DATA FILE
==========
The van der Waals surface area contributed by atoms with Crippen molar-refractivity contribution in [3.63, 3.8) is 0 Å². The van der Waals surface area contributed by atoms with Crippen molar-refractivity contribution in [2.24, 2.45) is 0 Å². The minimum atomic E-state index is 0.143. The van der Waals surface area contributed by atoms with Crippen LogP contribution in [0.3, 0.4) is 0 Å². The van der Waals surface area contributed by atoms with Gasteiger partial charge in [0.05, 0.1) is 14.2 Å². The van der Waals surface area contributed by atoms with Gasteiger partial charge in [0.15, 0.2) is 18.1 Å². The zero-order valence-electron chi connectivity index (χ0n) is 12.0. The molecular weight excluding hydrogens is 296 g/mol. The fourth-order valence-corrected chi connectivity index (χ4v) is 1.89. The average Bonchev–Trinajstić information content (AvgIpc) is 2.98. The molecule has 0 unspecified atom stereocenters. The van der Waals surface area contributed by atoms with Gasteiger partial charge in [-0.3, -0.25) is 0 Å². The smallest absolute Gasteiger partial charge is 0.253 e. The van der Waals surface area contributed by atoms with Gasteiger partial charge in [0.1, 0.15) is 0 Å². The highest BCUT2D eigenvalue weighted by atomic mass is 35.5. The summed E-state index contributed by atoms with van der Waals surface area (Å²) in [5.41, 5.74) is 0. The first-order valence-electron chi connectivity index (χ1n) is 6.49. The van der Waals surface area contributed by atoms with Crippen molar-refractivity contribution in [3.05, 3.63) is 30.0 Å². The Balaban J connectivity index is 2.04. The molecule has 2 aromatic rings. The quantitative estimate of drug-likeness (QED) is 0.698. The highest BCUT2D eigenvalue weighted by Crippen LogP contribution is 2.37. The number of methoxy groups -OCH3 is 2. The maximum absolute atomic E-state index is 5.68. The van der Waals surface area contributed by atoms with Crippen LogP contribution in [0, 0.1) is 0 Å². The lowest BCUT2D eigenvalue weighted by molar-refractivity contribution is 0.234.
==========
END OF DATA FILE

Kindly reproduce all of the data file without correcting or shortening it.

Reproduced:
The van der Waals surface area contributed by atoms with Crippen molar-refractivity contribution in [3.63, 3.8) is 0 Å². The van der Waals surface area contributed by atoms with Crippen molar-refractivity contribution in [2.24, 2.45) is 0 Å². The minimum atomic E-state index is 0.143. The van der Waals surface area contributed by atoms with Crippen LogP contribution in [0.3, 0.4) is 0 Å². The van der Waals surface area contributed by atoms with Gasteiger partial charge in [0.05, 0.1) is 14.2 Å². The van der Waals surface area contributed by atoms with Gasteiger partial charge in [0.15, 0.2) is 18.1 Å². The zero-order valence-electron chi connectivity index (χ0n) is 12.0. The molecular weight excluding hydrogens is 296 g/mol. The fourth-order valence-corrected chi connectivity index (χ4v) is 1.89. The average Bonchev–Trinajstić information content (AvgIpc) is 2.98. The molecule has 0 unspecified atom stereocenters. The van der Waals surface area contributed by atoms with Gasteiger partial charge in [-0.3, -0.25) is 0 Å². The smallest absolute Gasteiger partial charge is 0.253 e. The van der Waals surface area contributed by atoms with Gasteiger partial charge in [0.1, 0.15) is 0 Å². The highest BCUT2D eigenvalue weighted by atomic mass is 35.5. The summed E-state index contributed by atoms with van der Waals surface area (Å²) in [5.41, 5.74) is 0. The first-order valence-electron chi connectivity index (χ1n) is 6.49. The van der Waals surface area contributed by atoms with Crippen molar-refractivity contribution in [3.05, 3.63) is 30.0 Å². The Balaban J connectivity index is 2.04. The molecule has 2 aromatic rings. The quantitative estimate of drug-likeness (QED) is 0.698. The highest BCUT2D eigenvalue weighted by Crippen LogP contribution is 2.37. The number of methoxy groups -OCH3 is 2. The maximum absolute atomic E-state index is 5.68. The van der Waals surface area contributed by atoms with Crippen LogP contribution in [0, 0.1) is 0 Å². The lowest BCUT2D eigenvalue weighted by molar-refractivity contribution is 0.234.